• gets better with massage
  • gets worse when a person inhales sharply and suddenly
  • feels similar to muscle pain experienced in the past
  • reproduced with pushing on the area

Panic attack

Chest pain can be a frightening symptom of a panic attack, and it may make a person feel more anxious. The pain can be similar to that of a heart attack.

Other symptoms a person may experience during a panic attack include:

  • trembling
  • breathing difficulties
  • dizziness
  • sweating
  • chills
  • tingling or numbness in the hands
  • nausea
  • stomach pain

These attacks can go away with slow, deep breathing. In some cases, they may last for only a few minutes, though they may last up to 30 minutes or more.

If the pain does not go away, it can be difficult to distinguish a panic attack from a heart attack without the help of a doctor.

Learn about how to stop a panic attack.

Lung issues

Problems with the lungs can lead to chest pain.

Chest pain due to lung issues may:

  • feel sharp
  • worsen when breathing in and out
  • happen alongside symptoms such as breathing difficulties and coughing

Experiencing intense, lung-related chest pain is a medical emergency. It is best to seek immediate medical advice if a person is concerned about chest pain related to the lungs.

Respiratory infection

Respiratory infections can cause chest pain.

Some people develop a condition called pleurisy following a respiratory infection. Pleurisy is inflammation of the pleura, which is the tissue that wraps around the outside of the lungs.

It is best to contact a doctor if chest or lung pain lingers after a respiratory infection.

Mastitis

Mastitis refers to an infection in breast tissue. Mastitis can be intensely painful. A person may experience:

  • swelling
  • shooting or sharp pains in the breasts or chest
  • fever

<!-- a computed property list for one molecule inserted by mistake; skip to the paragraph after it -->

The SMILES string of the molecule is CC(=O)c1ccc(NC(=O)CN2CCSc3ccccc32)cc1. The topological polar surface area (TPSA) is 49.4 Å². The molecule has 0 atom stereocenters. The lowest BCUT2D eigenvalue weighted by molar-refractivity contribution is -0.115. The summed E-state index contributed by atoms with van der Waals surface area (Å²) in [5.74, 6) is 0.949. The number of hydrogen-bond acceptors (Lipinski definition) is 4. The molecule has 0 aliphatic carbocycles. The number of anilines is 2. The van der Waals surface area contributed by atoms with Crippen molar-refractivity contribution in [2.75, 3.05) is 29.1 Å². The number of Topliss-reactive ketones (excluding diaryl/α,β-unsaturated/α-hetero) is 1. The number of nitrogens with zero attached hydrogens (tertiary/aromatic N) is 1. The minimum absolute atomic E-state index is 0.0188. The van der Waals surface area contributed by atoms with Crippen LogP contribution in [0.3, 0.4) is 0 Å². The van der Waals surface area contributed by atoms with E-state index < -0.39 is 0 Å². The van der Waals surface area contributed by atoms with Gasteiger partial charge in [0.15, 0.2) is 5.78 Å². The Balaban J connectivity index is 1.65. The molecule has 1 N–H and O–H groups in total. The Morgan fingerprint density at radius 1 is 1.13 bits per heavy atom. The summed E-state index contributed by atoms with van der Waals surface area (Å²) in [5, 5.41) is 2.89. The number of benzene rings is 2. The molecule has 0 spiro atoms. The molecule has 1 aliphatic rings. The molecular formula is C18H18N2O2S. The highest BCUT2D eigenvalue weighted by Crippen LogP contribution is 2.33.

Mastitis is common during breastfeeding due to the buildup of milk. The infection may clear up on its own, though some people require antibiotics.

Learn more about mastitis.

Breastfeeding

As well as mastitis, there are other possible causes of chest pain when breastfeeding or nursing. It can lead to pain in the chest and around the breasts.

This can happen due to:

  • enlargement of the breasts
  • too much breast milk
  • blocked milk ducts
  • breast abscess
  • thrush

A person’s doctor can help determine the cause of the pain and advise on any necessary treatments.

Pulmonary embolism

A pulmonary embolism is a blockage in a blood vessel that leads to the lungs. An embolism occurs when a blood clot has broken loose, often from the legs. If a person has a blood clot in a leg, they may experience pain in the area.

Pulmonary embolisms can also result in intense chest pain and shortness of breath. They are life-threatening medical emergencies.

Other symptoms can include:

  • dizziness
  • back pain
  • excessive sweating
  • bluish nails or lips

How to know if chest pain is heart-related

Chest pain should be evaluated by a physician. It is not always possible to self-diagnose the cause based on symptoms alone.

Chest pain is more likely to be heart-related if a person has:

  • cardiovascular risk factors
  • a history of heart disease
  • shortness of breath
  • pain that does not improve with medication
  • pain that gets worse over time

Heart problems are less likely to cause pain that:

  • lasts for only a few moments
  • is relieved by taking medication
  • goes away when taking a deep breath
  • is relieved when the area of the chest is massaged

When to contact a doctor

A doctor should evaluate any recurring chest pain. If the pain keeps coming back or gets worse, it is important to contact a doctor as early as possible.

Seek emergency medical care if the pain is:

  • intense and does not go away
  • getting gradually worse
  • accompanied by dizziness, trouble breathing, or shortness of breath
  • accompanied by a squeezing or crushing sensation in the center of the chest
  • lasting for more than a few minutes

Summary

Chest pain that comes and goes can be due to numerous possible conditions. Some conditions, such as heart attack, require immediate medical attention.

Other possible causes include gastrointestinal problems, muscle pain, lung issues, mastitis, and angina. It can also be the result of breastfeeding, pulmonary embolism, or a panic attack.

It is best to contact a doctor if there are concerns about recurring or worsening chest pain. A person should seek immediate medical help if they experience symptoms of a heart attack.